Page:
The Leader’s Declaration from the G7 Summit in 2015 also recognises the need to prioritise action and solutions to combat marine litter. The United Nations Environment Programme (UNEP) also passed a resolution on microplastics and marine litter in May 2016. While these are commendable steps, they at best acknowledge the problem at hand and stress the need to take action. They cannot be used to pressure countries into taking action as they are not legally binding. 

Hard law on the other hand refers to legally binding commitments under contracts also referred to as conventions. The Basel Convention on the Control of Transboundary Movements of Hazardous Wastes and Their Disposal, 1992 is designed to reduce the movement of hazardous waste between countries, especially from developed countries to developing countries. With a recent amendment to the same, exporting countries will have to receive consent from the governments of countries receiving contaminated, mixed or unrecyclable plastic waste. This was a historic step in the right direction as prior to this, the US and other countries could send lower-quality plastic waste to private entities in developing countries without getting approval from their governments. 

A number of international conventions including the International Convention for the Prevention of Pollution from Ships, as modified by the Protocol of 1978 (MARPOL), United Nations Convention on the Law of the Seas (UNCLOS) 1994, London Dumping Convention try to address the issue of marine plastic pollution. While suffering from certain inherent problems such as lack of enforceable standards and insufficient enforcement mechanisms, they cannot take the place of an independent treaty on plastics.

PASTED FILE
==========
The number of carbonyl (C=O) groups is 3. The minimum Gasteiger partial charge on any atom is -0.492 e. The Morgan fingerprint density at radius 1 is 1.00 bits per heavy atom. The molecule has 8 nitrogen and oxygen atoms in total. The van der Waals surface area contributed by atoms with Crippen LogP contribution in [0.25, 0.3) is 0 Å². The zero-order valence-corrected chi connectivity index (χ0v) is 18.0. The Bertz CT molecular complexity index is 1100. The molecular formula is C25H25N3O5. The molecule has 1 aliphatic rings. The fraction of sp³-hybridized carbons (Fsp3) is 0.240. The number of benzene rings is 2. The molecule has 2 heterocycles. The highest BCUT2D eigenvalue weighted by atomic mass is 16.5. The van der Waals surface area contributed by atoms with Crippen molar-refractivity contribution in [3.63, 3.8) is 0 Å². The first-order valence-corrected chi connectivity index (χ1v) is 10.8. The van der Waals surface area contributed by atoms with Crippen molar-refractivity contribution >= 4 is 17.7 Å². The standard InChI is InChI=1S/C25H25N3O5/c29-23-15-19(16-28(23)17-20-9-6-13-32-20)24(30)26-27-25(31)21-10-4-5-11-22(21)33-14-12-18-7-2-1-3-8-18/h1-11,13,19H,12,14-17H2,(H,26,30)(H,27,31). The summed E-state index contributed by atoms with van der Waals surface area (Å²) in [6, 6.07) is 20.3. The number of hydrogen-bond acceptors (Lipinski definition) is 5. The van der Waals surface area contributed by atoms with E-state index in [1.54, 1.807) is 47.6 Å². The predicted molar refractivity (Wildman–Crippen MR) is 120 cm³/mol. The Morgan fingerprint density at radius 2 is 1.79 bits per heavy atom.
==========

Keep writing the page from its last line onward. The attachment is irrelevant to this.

These conventions like the Basel Convention deal with only a part of the problem; the Basel Convention deals with the problem of export of plastic waste while the other conventions including the MARPOL, UNCLOS and the London Dumping Convention focuses on the problem of plastic from the purview of oceans solely. The priority should be to move towards a more comprehensive and holistic treaty that tackles the problem at its roots, piecemeal legislations and rules can only help partially with solving the plastic pollution crisis.  A treaty that addresses the problems associated with plastic throughout its life-cycle from production, processing, manufacturing, usage, disposal and treatment is the need of the hour.